Figure 3: Six different oxide samples imaged with thickness measurements. The samples are ordered from shortest time in the furnace to longest. They are lettered B to G. Sample B has a thickness of 119 nm, Sample C has a thickness of 232 nm, Sample D has a thickness of 275 nm, Sample E has a thickness of 354 nm, Sample F has a thickness of 688 nm, and Sample G has a thickness of 1047 nm.

The results in the images make physical sense. The rate was slower than anticipated for the first four samples. Sample E was expected to be closer to 500 nm. The likely cause of the difference from expectation was the fact that the furnace had to warm up on the second day, and Sample E was taken out an hour and a half after being put in the furnace. It only grew an additional 80 nm on top of what was already there as seen in Sample D. The rate increased for the last two samples as the rate towards the end was well over 100 nm/hr. This was an unexpected result as the rate should in general decrease as the oxide grows thicker. This could have happened because the samples were not taken out as often on the second day in the furnace. This allowed the samples to stay hot as the set up required removing every sample temporarily in order to remove any sample.

The images above required time to obtain. The magnification of each image was high which increased the difficulty of obtaining quality images. The aperture size was too large when first obtaining the images. The quality of images greatly increased once the aperture size was reduced. This decreased the negative effects of spherical and chromatic aberrations as the exterior of the beam path was cut off. Additionally, it blocked scattered electrons which increased the contrast of the image.

4. Interaction Volume Model

The computer on the SEM has electron flight simulation software that models where electrons go when they hit a particular surface. The samples in this project easily could be modeled because only silicon and silicon dioxide were the materials in the sample. The models are depicted below. The bars to the right indicate the X-ray emission strength of silicon at that particular depth. It allows for a qualitative assessment of where the X-rays should be emitting from.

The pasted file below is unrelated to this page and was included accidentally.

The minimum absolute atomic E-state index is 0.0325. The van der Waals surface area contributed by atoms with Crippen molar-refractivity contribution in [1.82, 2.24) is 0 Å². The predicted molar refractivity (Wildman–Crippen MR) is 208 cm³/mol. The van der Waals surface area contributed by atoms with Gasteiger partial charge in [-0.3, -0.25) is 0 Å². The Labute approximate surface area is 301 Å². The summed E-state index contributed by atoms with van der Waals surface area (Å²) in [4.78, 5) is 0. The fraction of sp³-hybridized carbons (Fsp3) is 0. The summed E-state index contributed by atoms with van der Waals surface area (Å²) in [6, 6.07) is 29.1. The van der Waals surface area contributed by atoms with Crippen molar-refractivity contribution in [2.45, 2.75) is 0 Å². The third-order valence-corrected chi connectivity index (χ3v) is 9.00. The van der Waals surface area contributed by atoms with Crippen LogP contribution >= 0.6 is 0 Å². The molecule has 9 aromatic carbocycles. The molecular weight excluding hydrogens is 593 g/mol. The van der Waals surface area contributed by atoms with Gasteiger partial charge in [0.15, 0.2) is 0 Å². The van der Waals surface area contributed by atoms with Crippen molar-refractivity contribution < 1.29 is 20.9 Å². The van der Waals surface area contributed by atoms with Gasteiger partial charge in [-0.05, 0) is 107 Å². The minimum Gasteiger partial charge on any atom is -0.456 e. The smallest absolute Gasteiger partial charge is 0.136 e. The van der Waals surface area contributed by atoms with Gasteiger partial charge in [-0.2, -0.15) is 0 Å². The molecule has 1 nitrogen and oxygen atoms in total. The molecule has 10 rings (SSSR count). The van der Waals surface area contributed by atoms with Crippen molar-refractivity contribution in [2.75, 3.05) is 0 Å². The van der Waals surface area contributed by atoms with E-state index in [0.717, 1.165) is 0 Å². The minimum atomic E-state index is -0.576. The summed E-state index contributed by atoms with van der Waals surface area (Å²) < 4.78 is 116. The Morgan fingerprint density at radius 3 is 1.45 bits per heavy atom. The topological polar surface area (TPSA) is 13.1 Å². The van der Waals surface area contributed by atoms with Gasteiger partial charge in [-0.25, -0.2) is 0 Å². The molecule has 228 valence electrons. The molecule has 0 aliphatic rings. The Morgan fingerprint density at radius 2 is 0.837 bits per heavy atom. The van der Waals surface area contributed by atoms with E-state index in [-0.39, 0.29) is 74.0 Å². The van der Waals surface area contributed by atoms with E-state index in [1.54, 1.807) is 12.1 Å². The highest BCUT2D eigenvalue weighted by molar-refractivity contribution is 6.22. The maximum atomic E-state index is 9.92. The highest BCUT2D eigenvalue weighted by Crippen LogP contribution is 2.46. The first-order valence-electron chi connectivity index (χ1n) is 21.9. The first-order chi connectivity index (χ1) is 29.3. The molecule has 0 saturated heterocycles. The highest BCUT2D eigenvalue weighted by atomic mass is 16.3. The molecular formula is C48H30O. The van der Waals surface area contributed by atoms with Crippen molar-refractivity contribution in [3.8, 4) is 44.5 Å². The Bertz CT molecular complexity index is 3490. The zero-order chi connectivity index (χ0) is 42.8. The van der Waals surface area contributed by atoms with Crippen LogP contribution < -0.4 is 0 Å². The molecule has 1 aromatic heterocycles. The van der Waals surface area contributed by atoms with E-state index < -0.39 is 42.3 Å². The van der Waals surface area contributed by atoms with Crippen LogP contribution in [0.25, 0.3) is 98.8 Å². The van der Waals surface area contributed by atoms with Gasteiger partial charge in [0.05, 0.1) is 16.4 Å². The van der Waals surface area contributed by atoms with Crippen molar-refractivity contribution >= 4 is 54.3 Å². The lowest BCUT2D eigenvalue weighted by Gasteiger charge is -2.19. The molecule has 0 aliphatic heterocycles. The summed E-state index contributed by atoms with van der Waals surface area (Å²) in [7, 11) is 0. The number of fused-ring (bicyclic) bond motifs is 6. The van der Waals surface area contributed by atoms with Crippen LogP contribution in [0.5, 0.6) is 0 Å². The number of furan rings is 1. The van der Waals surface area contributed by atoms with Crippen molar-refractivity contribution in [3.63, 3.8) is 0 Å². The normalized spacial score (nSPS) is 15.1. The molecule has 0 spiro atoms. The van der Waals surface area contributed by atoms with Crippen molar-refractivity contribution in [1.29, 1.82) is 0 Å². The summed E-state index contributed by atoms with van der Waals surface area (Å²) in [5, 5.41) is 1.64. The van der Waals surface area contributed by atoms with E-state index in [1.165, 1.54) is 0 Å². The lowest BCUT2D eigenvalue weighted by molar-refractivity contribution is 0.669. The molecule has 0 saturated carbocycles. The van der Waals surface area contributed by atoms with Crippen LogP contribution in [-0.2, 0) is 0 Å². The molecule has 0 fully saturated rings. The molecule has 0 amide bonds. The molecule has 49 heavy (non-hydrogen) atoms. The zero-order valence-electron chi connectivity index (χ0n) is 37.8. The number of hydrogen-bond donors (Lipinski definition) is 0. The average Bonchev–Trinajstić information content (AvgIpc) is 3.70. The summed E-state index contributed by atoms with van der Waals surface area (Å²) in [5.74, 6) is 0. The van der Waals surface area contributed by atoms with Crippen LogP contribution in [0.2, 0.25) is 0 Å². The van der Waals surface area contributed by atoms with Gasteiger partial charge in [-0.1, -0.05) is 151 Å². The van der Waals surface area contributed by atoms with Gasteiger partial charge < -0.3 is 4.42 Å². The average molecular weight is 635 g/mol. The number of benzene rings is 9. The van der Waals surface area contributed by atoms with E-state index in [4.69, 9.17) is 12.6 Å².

Figure 4: Sample B modeled at different accelerating voltages.

Figure 5: Sample C modeled at different accelerating voltages.

Figure 6: Sample D modeled at different accelerating voltages.

Figure 7: Sample E modeled at different accelerating voltages.

Figure 8: Sample F modeled at different accelerating voltages. The 5 kV model did not work as the oxide was too thick for that voltage.

Figure 9: Sample G modeled at different accelerating voltages. The 5 kV model did not work as the oxide was too thick for that voltage.

The models predict some general trends. At 20 kV, no matter the oxide thickness, a majority of the interaction volume is in the substrate. However, the percentage naturally decreases as the oxide gets thicker. At 10 kV, the thinnest oxide (Sample B) has an interaction volume mostly within the substrate. However, as the oxide gets thicker, a majority of the interaction volume is in within the oxide layer. At 5 kV, the thinnest oxide layer has an interaction volume that is roughly equally within the oxide layer and substrate. The thickest samples have the interaction volume completely within the oxide layer.

5. X-Ray Data

The X-ray data was taken with each of the oxides facing upwards, toward the electron beam. At zero tilt, this allowed the beam to hit the surface at normal incidence. X-rays are generated when the high energy electrons knock a low energy level electron out of the electron shell of a particular atom, allowing a higher energy electron to relax to that level and emit an X-ray photon of the energy difference. Each type of atom has its unique set of X-rays it can produce, so it is a way to determine compositional characteristics. The samples in this project contain silicon and oxygen. The oxide is one part silicon to 2 parts oxygen.

The X-ray data was taken at 1000x magnification, at 5 kV, 10 kV and 20 kV. It was important to check the image to ensure that it was a uniform, clean surface that was being analyzed.

Table 1: X-ray Data.